This study is part of an interdisciplinary project led by John O’Loughlin (University of Colorado Boulder) with Gerard Toal (Virginia Polytechnic Institute and State University), Kristin Bakke (University College London) and Marlene Laruelle (George Washington University). It is funded jointly by the USA’s National Science Foundation, the UK’s Economic and Social Research Council, and ZOiS.
This project explores political attitudes, geopolitical orientations and identities arising from diverse social, economic, cultural and/or political networks, practices and interests of the populations of de facto states. The aim is to gain a better understanding of societal and socio-spatial practices under the specific conditions of international non-recognition.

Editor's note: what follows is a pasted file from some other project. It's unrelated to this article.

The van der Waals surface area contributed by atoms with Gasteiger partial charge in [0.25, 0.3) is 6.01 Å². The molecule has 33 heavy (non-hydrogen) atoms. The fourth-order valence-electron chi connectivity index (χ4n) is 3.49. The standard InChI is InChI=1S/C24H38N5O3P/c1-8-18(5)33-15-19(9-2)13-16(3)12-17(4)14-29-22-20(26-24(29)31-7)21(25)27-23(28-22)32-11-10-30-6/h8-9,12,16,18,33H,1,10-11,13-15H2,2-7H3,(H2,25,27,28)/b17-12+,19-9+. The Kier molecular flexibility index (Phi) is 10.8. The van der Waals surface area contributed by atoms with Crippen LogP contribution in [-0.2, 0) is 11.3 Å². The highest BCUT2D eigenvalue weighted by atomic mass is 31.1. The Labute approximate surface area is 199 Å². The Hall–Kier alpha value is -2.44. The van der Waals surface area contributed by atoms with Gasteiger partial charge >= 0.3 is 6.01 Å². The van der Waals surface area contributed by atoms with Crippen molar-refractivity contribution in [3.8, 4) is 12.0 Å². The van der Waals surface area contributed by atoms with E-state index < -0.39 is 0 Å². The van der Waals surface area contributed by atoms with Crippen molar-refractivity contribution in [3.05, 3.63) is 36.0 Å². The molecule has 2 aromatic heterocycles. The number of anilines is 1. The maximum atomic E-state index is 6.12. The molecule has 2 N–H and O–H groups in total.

Over the past 10 years, the research team has conducted quantitative surveys in de facto states in the post-Soviet space and in the conflict region in eastern Ukraine. This allows comparative analysis of various social, political and economic developments in 2010, 2014 and 2019/20 within and across the de facto states and conflict regions. The study thus links in with Sabine von Löwis’s project Everyday Life in Conflict – Scopes for Action and Coping Strategies in De Facto States and Gwendolyn Sasse’s project on Identities in Times of Crisis: the Case of Ukraine.
- Collection and statistical analysis of survey data
- Contextual research on political, economic and societal developments
- Ethnographic field research on the ‘line of contact’ in Donbas
- How are economic, political and social conditions changing in the de facto states?
- How are these changes perceived by their populations and integrated into everyday life?
- What factors shape the identities of the people who live in de facto states?